Open source, closed source, and the value of code

Matt Maier blueback09 at gmail.com
Mon Feb 29 23:28:38 CET 2016


[disclaimer: I'm not a lawyer and this is not legal advice]

I sympathize with your confusion. There is inherent confusion around the
differences between "sharing" and "free/open source." In the former case,
it's just something people do. In the latter case, it is a legal standard.

Livecode Community uses the GPL http://www.gnu.org/licenses/gpl-3.0.en.html
This is important primarily because your standalones include the Livecode
engine. Livecode owns the copyright on the engine because their programmers
wrote it and assigned their copyright to the corporation. Leaving it at
that means that nobody else has any right to anything with regards to the
Livecode engine. In order to facilitate things like community, and
learning, and customer development, Livecode is giving you (us) a license
to use the engine provided certain conditions are followed. In this case,
the GPL is a viral license in that you are only given a license to use the
code if the binary you produce with it also uses the GPL (or compatible)
license. Those are the terms under which Livecode is comfortable allowing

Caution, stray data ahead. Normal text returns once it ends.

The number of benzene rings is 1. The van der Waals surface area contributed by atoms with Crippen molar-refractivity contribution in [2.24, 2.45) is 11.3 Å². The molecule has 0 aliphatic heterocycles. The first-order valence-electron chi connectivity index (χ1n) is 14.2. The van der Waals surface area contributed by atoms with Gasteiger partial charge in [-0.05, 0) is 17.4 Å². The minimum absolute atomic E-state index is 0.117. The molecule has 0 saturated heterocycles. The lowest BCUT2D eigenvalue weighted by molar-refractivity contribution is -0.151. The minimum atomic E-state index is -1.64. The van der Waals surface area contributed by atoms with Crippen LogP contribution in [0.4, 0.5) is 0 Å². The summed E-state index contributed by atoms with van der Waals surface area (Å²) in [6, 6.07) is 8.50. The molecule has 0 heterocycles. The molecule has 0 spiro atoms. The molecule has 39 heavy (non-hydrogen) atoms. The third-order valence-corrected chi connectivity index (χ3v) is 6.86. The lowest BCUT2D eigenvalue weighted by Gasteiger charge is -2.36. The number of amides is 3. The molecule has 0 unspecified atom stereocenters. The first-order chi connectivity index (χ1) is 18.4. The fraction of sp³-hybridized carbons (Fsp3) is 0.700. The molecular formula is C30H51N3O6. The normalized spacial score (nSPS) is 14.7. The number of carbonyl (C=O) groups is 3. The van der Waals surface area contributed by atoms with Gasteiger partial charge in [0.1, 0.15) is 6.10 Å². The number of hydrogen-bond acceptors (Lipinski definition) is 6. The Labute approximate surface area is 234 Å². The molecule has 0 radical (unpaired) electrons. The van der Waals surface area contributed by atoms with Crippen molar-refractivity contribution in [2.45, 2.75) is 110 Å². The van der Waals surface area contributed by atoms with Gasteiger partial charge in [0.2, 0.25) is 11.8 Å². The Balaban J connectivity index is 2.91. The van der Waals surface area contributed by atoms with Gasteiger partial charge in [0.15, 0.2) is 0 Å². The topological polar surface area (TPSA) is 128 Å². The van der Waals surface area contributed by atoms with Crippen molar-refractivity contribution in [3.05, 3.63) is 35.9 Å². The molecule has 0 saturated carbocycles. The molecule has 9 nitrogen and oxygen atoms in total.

you to use their intellectual property.

It's worth mentioning that the language itself doesn't work the same way.
If you open up a text editor, and write down words which the Livecode
engine might happen to understand, then you still own the full copyright on
those words. You can do anything you want with them. So the copyright on
the source of a script-only stack belongs to you. If you compile it into
the standalone then it must be licensed GPL.

That means there's a gray area around something like distributing a
Livecode-compiled binary under the GPL (source must be provided) and also
providing one or more encrypted scripts which that application can decrypt
and access if it needs to. As I understand it, the GPL blocks distribution
of a GPL-licensed executable that *requires* closed-source libraries to
run, but does allow the copyright holder to write in a specific exception
if they want to. The gray area refers to an optional library that *enhances*
(like a plug-in) the GPL-licensed application. I think that is merely
discouraged, but not actually blocked.

So it might be worth asking Livecode if they'd be willing to add an
exception to their GPL license allowing "hobbyists" to distribute a
closed-source library that is not compiled into the GPL-licensed
standalone. That would allow "hobbyists" to keep some of their code secret.
Maybe Livecode could even charge a different amount for that license.

[Disclaimer: Again, I'm not a lawyer and this is not legal advice.]

On Mon, Feb 29, 2016 at 12:31 PM, Robert Mann <rman at free.fr> wrote:

> hi folks, what is this fuss about?
>
> First : no. The allegation about hypercard forcing the open source path on
> all usage is not true. There was a command to protect a stack ("protect" of
> course!) . And some interesting pieces of software were sold as protected
> stacks.
>
> And it is precisely that positioning which is about to be abandoned by